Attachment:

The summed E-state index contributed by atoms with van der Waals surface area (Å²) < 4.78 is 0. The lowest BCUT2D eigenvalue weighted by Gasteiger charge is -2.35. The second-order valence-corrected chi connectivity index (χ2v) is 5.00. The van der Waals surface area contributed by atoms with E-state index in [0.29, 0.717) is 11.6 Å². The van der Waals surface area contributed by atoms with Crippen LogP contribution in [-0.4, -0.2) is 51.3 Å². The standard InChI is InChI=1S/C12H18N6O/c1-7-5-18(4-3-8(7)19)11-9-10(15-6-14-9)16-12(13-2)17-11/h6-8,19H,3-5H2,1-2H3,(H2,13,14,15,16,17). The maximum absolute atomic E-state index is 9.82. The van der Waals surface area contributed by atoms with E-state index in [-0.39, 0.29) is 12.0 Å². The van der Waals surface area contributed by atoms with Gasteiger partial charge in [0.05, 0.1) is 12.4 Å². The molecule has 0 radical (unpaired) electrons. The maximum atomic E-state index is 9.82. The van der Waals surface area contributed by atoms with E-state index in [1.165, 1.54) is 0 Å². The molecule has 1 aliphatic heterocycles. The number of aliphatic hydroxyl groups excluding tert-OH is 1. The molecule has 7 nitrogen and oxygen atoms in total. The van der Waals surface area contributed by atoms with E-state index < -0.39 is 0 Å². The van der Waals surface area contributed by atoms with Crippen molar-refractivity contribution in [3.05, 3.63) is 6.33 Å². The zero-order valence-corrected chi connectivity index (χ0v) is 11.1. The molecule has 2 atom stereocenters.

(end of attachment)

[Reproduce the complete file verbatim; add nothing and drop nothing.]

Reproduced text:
The summed E-state index contributed by atoms with van der Waals surface area (Å²) < 4.78 is 0. The lowest BCUT2D eigenvalue weighted by Gasteiger charge is -2.35. The second-order valence-corrected chi connectivity index (χ2v) is 5.00. The van der Waals surface area contributed by atoms with E-state index in [0.29, 0.717) is 11.6 Å². The van der Waals surface area contributed by atoms with Crippen LogP contribution in [-0.4, -0.2) is 51.3 Å². The standard InChI is InChI=1S/C12H18N6O/c1-7-5-18(4-3-8(7)19)11-9-10(15-6-14-9)16-12(13-2)17-11/h6-8,19H,3-5H2,1-2H3,(H2,13,14,15,16,17). The maximum absolute atomic E-state index is 9.82. The van der Waals surface area contributed by atoms with E-state index in [-0.39, 0.29) is 12.0 Å². The van der Waals surface area contributed by atoms with Gasteiger partial charge in [0.05, 0.1) is 12.4 Å². The molecule has 0 radical (unpaired) electrons. The maximum atomic E-state index is 9.82. The van der Waals surface area contributed by atoms with E-state index in [1.165, 1.54) is 0 Å². The molecule has 1 aliphatic heterocycles. The number of aliphatic hydroxyl groups excluding tert-OH is 1. The molecule has 7 nitrogen and oxygen atoms in total. The van der Waals surface area contributed by atoms with E-state index < -0.39 is 0 Å². The van der Waals surface area contributed by atoms with Crippen molar-refractivity contribution in [3.05, 3.63) is 6.33 Å². The zero-order valence-corrected chi connectivity index (χ0v) is 11.1. The molecule has 2 atom stereocenters.